Executive Visibility – Topping the list of IT Trends 2016 is helping CIOs take advantage of Big Data for themselves, while cutting through the clutter. Accelerating the time from data to decision requires analytics that highlight areas of risk and opportunity in support of business decisions, not technical ones. Proactive, predictive insight arms CIOs with the ability to ask the right questions, to challenge the status quo and surface technical risks that jeopardize revenue, reputation or brand. Real-time solutions that improve the signal-to-noise ratio top the CIO’s wish list for 2016.
If you’ve read the news lately, you’ve seen headline after headline (some, even on our blog) about computer glitches, technical failures, software risk, and hacks. The health of applications is now under more microscopic attention than ever before – because no matter whether internal or external causes prompt a software outage, the security and stability of your applications are paramount.
In 2014, the IT infrastructure at the Federal government’s Office of Personnel Management (OPM) was upgraded from a security rating of “material weakness” to one of “significant deficiency,” according to The Wall Street Journal’s CIO Report. Which means that the OPM, even after upgrading to mitigate software risk, wasn’t up to snuff. That is – to put simply – unacceptable. It is also both a dismal and infuriating fact to learn – especially for those who were among the 21 million present and past Federal employees, revealed last week, to have had their Social Security numbers and other personal information stolen in the recent data breach.
We’re sure that by now, you’ve seen all of the stories about last week’s computer turmoil at the New York Stock Exchange, United Airlines, the Wall Street Journal, and TD Ameritrade. And as a top-level executive you’ve probably launched an internal review, or at least asked yourself, “Could it happen here?”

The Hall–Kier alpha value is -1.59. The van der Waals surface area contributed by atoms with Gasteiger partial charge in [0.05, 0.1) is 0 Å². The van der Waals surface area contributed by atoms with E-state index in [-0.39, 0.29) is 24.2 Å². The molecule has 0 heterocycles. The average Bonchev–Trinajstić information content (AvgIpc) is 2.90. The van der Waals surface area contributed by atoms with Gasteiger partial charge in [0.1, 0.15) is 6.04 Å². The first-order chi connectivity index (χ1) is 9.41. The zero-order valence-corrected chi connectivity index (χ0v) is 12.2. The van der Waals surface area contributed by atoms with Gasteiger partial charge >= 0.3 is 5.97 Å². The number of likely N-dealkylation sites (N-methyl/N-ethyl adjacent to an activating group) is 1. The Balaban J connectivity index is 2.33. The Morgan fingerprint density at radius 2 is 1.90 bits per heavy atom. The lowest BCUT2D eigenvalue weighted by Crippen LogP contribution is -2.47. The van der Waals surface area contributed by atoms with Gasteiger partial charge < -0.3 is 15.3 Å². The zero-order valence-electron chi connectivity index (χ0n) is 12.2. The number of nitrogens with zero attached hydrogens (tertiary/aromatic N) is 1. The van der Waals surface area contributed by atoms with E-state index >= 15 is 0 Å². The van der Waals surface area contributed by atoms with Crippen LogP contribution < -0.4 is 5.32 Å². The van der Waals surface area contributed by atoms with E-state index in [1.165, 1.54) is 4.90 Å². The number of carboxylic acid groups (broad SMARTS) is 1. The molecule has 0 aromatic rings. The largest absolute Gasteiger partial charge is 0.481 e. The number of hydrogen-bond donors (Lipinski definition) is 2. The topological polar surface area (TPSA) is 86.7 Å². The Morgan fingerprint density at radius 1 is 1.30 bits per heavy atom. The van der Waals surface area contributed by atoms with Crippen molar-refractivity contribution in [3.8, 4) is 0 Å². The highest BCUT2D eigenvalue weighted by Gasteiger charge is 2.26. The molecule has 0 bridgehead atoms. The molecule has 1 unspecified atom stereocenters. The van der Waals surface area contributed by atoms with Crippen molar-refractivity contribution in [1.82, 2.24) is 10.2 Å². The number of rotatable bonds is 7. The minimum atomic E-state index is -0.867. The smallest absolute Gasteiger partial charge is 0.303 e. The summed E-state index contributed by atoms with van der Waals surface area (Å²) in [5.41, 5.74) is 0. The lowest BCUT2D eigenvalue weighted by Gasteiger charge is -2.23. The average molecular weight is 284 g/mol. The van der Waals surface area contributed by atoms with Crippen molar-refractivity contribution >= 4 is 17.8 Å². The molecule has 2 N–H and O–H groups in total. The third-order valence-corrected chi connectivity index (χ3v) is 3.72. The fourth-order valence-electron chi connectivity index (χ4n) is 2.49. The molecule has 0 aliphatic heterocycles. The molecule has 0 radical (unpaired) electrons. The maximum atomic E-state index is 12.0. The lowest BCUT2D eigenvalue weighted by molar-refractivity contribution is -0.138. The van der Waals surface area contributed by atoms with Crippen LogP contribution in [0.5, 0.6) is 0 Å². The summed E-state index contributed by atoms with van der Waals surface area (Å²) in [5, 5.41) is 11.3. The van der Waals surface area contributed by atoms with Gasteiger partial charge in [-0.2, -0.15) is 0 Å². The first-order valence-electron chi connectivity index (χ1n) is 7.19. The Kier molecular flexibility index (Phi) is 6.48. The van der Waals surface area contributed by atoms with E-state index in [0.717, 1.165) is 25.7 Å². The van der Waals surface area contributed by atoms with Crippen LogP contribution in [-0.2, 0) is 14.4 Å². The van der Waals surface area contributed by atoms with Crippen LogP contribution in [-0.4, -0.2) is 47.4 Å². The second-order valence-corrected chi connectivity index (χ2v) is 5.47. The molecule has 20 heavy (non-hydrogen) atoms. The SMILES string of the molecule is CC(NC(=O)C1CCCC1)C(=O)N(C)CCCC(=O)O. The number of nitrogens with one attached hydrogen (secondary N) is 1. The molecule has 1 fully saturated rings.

The simple answer is, unfortunately, “yes, it most definitely could.”
The events of last Wednesday proved that things often do come in threes. The “rule of three” reared its ugly head, as technical failures occurred at three large American organizations: the New York Stock Exchange, United Airlines, and The Wall Street Journal. United Airlines grounded all flights nationwide, wasn’t able to conduct background checks of passengers, and left flight attendants handwriting tickets (many of which were not accepted by TSA agents). Then, the NYSE suspended trading for almost four hours, the first time in a decade that trading was halted during regular business hours. The Wall Street Journal’s homepage also faced difficulties and was offline for almost an hour.
Shravan Dantu, VP & Country Manager, India
Shravan Dantu joins CAST as VP and Country Manager, India, from Avanade, a technology services and IT consulting company. During his 18 years of experience, playing various roles in IT consulting and outsourcing services, he has consulted customers across a range of industries such as: Life Sciences, Insurance, Healthcare, Retail, and Financial Services. Shravan has also been involved in setting up large IT, BPO global delivery, and offshoring programs. With such dynamic experience, Shravan is a crucial addition to the CAST team.
The purpose of this white paper is to portray the worldwide state of agile adoption for our readers. While much has been written about the strengths and weaknesses of the technology, little data has been published to show how widely agile methods are used. This paper corrects that by providing data from our databases for public consumption. As shown in Figure 1, agile methods have become the dominant software development paradigm used throughout the world based on data from 330 organizations. Some of these organizations are offshoots of the 120 firms and government organizations from which we have received data. Figure 2 summarizes which agile methodologies are in use by these organizations. As many said that they were using a hybrid approach, i.e., one that combined agile with traditional concepts, we have included their response and categorized them as either hybrid or hybrid/lean (agile combined with lean).